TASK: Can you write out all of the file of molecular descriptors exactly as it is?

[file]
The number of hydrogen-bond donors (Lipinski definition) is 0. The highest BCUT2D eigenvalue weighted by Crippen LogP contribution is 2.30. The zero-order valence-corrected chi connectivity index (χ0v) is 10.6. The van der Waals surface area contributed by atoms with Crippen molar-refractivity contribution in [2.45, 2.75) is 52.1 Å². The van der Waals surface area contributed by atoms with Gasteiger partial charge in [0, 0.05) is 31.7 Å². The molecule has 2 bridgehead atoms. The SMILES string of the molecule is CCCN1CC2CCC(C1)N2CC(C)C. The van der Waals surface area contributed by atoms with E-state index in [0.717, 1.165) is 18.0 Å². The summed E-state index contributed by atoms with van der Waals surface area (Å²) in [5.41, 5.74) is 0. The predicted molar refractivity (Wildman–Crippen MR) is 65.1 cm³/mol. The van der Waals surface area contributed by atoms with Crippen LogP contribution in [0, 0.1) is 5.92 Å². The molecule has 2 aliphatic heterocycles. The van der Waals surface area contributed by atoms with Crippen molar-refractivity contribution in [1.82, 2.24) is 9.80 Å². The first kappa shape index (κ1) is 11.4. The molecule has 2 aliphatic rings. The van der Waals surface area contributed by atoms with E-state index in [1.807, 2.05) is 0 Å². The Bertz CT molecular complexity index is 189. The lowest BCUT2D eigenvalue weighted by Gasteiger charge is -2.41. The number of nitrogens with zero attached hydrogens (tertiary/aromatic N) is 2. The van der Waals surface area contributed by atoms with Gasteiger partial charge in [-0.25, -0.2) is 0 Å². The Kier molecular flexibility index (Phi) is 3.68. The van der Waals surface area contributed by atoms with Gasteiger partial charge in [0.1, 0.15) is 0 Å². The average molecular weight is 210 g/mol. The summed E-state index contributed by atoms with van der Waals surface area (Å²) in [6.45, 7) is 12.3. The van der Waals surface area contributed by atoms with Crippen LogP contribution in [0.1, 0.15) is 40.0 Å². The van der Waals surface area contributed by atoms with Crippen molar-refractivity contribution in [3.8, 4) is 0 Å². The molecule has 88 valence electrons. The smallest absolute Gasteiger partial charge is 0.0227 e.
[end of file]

The number of hydrogen-bond donors (Lipinski definition) is 0. The highest BCUT2D eigenvalue weighted by Crippen LogP contribution is 2.30. The zero-order valence-corrected chi connectivity index (χ0v) is 10.6. The van der Waals surface area contributed by atoms with Crippen molar-refractivity contribution in [2.45, 2.75) is 52.1 Å². The van der Waals surface area contributed by atoms with Gasteiger partial charge in [0, 0.05) is 31.7 Å². The molecule has 2 bridgehead atoms. The SMILES string of the molecule is CCCN1CC2CCC(C1)N2CC(C)C. The van der Waals surface area contributed by atoms with E-state index in [0.717, 1.165) is 18.0 Å². The summed E-state index contributed by atoms with van der Waals surface area (Å²) in [5.41, 5.74) is 0. The predicted molar refractivity (Wildman–Crippen MR) is 65.1 cm³/mol. The van der Waals surface area contributed by atoms with Crippen LogP contribution in [0, 0.1) is 5.92 Å². The molecule has 2 aliphatic heterocycles. The van der Waals surface area contributed by atoms with Crippen molar-refractivity contribution in [1.82, 2.24) is 9.80 Å². The first kappa shape index (κ1) is 11.4. The molecule has 2 aliphatic rings. The van der Waals surface area contributed by atoms with E-state index in [1.807, 2.05) is 0 Å². The Bertz CT molecular complexity index is 189. The lowest BCUT2D eigenvalue weighted by Gasteiger charge is -2.41. The number of nitrogens with zero attached hydrogens (tertiary/aromatic N) is 2. The van der Waals surface area contributed by atoms with Gasteiger partial charge in [-0.25, -0.2) is 0 Å². The Kier molecular flexibility index (Phi) is 3.68. The van der Waals surface area contributed by atoms with Gasteiger partial charge in [0.1, 0.15) is 0 Å². The average molecular weight is 210 g/mol. The summed E-state index contributed by atoms with van der Waals surface area (Å²) in [6.45, 7) is 12.3. The van der Waals surface area contributed by atoms with Crippen LogP contribution in [0.1, 0.15) is 40.0 Å². The van der Waals surface area contributed by atoms with Crippen molar-refractivity contribution in [3.8, 4) is 0 Å². The molecule has 88 valence electrons. The smallest absolute Gasteiger partial charge is 0.0227 e.